Burkhard Hirsch (29 May 1930–11 March 2020) was a German politician and civil liberties advocate. A member of the Free Democratic Party, Hirsch spent 21 years in the German Bundestag (1972–1975, 1980–1998). He also served five years as Minister of the Interior of Northrhine-Westphalia (1975–1980).
Born in Magdeburg, then part of Prussian Province of Saxony, Hirsch earned his Abitur in Halle (Saale), and went on to attend the University of Marburg, majoring in legal studies. He received his first and second Staatsexamen in 1954 and 1959, respectively, and earned his Doctor of Laws in 1961 (Doctoral thesis: Der Begriff des Bundesstaates in der deutschen Staatsrechtslehre).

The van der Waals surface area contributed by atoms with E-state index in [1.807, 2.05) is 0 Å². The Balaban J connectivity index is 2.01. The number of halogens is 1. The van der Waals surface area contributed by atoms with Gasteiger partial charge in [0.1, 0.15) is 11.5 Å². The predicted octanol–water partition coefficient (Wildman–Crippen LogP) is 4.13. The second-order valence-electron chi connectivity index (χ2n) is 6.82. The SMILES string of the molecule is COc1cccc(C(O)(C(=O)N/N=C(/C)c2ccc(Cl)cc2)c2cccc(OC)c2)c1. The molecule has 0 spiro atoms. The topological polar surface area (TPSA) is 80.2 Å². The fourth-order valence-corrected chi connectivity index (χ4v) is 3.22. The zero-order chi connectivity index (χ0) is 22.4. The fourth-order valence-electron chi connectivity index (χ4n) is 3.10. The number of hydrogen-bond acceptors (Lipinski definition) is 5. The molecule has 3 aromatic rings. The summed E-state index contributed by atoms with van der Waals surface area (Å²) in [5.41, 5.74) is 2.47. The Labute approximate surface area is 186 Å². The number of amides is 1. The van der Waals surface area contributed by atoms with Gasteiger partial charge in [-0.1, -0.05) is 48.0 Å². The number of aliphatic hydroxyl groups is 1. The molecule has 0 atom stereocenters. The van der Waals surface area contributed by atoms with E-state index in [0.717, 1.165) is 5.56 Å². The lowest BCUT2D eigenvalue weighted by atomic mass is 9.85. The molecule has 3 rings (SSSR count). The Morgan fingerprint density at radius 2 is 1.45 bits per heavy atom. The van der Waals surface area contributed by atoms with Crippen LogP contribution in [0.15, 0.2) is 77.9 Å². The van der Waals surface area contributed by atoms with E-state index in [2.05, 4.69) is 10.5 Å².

A member of the FDP since 1949, Hirsch first attained in a seat in the Bundestag in the 1972 federal election. He left to become Minister of the Interior of Northrhine-Westphalia in 1975, but returned in 1980. He has gained a reputation as one of the most vocal advocates for civil liberties in Germany, which earned him the Arnold Freymuth Prize (1998) and the Fritz Bauer Prize (2006). Hirsch was also awarded an honorary doctorate by the Goethe University Frankfurt (2006), and praised in the laudatory speech by Peter-Alexis Albrecht as "a nonpartisan, relentless, and aggressive advocate of rigorous rule of law".
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